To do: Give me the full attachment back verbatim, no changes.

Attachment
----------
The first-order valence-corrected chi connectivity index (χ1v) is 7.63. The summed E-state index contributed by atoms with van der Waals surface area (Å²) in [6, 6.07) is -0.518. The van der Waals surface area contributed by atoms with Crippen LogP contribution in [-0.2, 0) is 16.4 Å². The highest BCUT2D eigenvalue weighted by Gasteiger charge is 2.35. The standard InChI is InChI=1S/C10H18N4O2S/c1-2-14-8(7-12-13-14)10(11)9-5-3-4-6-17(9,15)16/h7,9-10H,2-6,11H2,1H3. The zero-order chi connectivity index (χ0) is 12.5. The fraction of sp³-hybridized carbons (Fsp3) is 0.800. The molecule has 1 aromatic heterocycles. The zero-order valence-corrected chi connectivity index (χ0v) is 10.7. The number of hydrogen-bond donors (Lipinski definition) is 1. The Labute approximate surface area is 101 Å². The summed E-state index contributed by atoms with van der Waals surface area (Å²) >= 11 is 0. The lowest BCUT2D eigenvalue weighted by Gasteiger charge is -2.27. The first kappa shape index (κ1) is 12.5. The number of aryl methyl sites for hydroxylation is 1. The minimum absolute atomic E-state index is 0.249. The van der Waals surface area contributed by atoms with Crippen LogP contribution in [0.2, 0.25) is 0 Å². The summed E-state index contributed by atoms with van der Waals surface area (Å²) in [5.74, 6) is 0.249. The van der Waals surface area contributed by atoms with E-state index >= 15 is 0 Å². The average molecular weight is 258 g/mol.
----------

The first-order valence-corrected chi connectivity index (χ1v) is 7.63. The summed E-state index contributed by atoms with van der Waals surface area (Å²) in [6, 6.07) is -0.518. The van der Waals surface area contributed by atoms with Crippen LogP contribution in [-0.2, 0) is 16.4 Å². The highest BCUT2D eigenvalue weighted by Gasteiger charge is 2.35. The standard InChI is InChI=1S/C10H18N4O2S/c1-2-14-8(7-12-13-14)10(11)9-5-3-4-6-17(9,15)16/h7,9-10H,2-6,11H2,1H3. The zero-order chi connectivity index (χ0) is 12.5. The fraction of sp³-hybridized carbons (Fsp3) is 0.800. The molecule has 1 aromatic heterocycles. The zero-order valence-corrected chi connectivity index (χ0v) is 10.7. The number of hydrogen-bond donors (Lipinski definition) is 1. The Labute approximate surface area is 101 Å². The summed E-state index contributed by atoms with van der Waals surface area (Å²) >= 11 is 0. The lowest BCUT2D eigenvalue weighted by Gasteiger charge is -2.27. The first kappa shape index (κ1) is 12.5. The number of aryl methyl sites for hydroxylation is 1. The minimum absolute atomic E-state index is 0.249. The van der Waals surface area contributed by atoms with Crippen LogP contribution in [0.2, 0.25) is 0 Å². The summed E-state index contributed by atoms with van der Waals surface area (Å²) in [5.74, 6) is 0.249. The van der Waals surface area contributed by atoms with E-state index >= 15 is 0 Å². The average molecular weight is 258 g/mol.